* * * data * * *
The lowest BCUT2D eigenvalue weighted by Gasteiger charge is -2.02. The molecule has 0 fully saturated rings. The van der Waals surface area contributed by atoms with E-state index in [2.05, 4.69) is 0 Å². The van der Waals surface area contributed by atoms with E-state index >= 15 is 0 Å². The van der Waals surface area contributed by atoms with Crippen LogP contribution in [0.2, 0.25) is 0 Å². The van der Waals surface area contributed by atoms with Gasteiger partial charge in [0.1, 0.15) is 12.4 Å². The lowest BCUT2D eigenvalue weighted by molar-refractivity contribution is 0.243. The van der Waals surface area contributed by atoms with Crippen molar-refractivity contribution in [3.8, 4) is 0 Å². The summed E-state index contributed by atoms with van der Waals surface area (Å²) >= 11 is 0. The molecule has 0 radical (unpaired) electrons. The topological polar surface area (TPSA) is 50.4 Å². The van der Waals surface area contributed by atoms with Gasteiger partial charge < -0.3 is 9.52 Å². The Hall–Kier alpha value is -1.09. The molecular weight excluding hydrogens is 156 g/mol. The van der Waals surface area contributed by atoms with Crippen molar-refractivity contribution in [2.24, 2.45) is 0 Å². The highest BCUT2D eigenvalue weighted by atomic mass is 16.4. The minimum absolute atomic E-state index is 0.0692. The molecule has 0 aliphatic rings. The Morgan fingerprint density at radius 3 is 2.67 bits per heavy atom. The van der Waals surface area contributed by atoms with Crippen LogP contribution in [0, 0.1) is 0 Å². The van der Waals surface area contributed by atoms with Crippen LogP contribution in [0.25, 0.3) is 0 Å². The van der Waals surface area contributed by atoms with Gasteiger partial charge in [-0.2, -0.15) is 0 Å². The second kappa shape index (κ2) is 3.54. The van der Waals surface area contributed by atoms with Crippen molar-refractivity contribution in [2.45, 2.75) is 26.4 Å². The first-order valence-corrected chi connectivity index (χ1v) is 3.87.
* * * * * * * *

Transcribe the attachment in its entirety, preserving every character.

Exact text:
The lowest BCUT2D eigenvalue weighted by Gasteiger charge is -2.02. The molecule has 0 fully saturated rings. The van der Waals surface area contributed by atoms with E-state index in [2.05, 4.69) is 0 Å². The van der Waals surface area contributed by atoms with E-state index >= 15 is 0 Å². The van der Waals surface area contributed by atoms with Crippen LogP contribution in [0.2, 0.25) is 0 Å². The van der Waals surface area contributed by atoms with Gasteiger partial charge in [0.1, 0.15) is 12.4 Å². The lowest BCUT2D eigenvalue weighted by molar-refractivity contribution is 0.243. The van der Waals surface area contributed by atoms with Crippen molar-refractivity contribution in [3.8, 4) is 0 Å². The summed E-state index contributed by atoms with van der Waals surface area (Å²) >= 11 is 0. The molecule has 0 radical (unpaired) electrons. The topological polar surface area (TPSA) is 50.4 Å². The van der Waals surface area contributed by atoms with Gasteiger partial charge < -0.3 is 9.52 Å². The Hall–Kier alpha value is -1.09. The molecular weight excluding hydrogens is 156 g/mol. The van der Waals surface area contributed by atoms with Crippen molar-refractivity contribution in [2.24, 2.45) is 0 Å². The highest BCUT2D eigenvalue weighted by atomic mass is 16.4. The minimum absolute atomic E-state index is 0.0692. The molecule has 0 aliphatic rings. The Morgan fingerprint density at radius 3 is 2.67 bits per heavy atom. The van der Waals surface area contributed by atoms with Crippen LogP contribution in [0, 0.1) is 0 Å². The van der Waals surface area contributed by atoms with Crippen LogP contribution in [0.25, 0.3) is 0 Å². The van der Waals surface area contributed by atoms with Gasteiger partial charge in [-0.2, -0.15) is 0 Å². The second kappa shape index (κ2) is 3.54. The van der Waals surface area contributed by atoms with Crippen molar-refractivity contribution in [2.45, 2.75) is 26.4 Å². The first-order valence-corrected chi connectivity index (χ1v) is 3.87.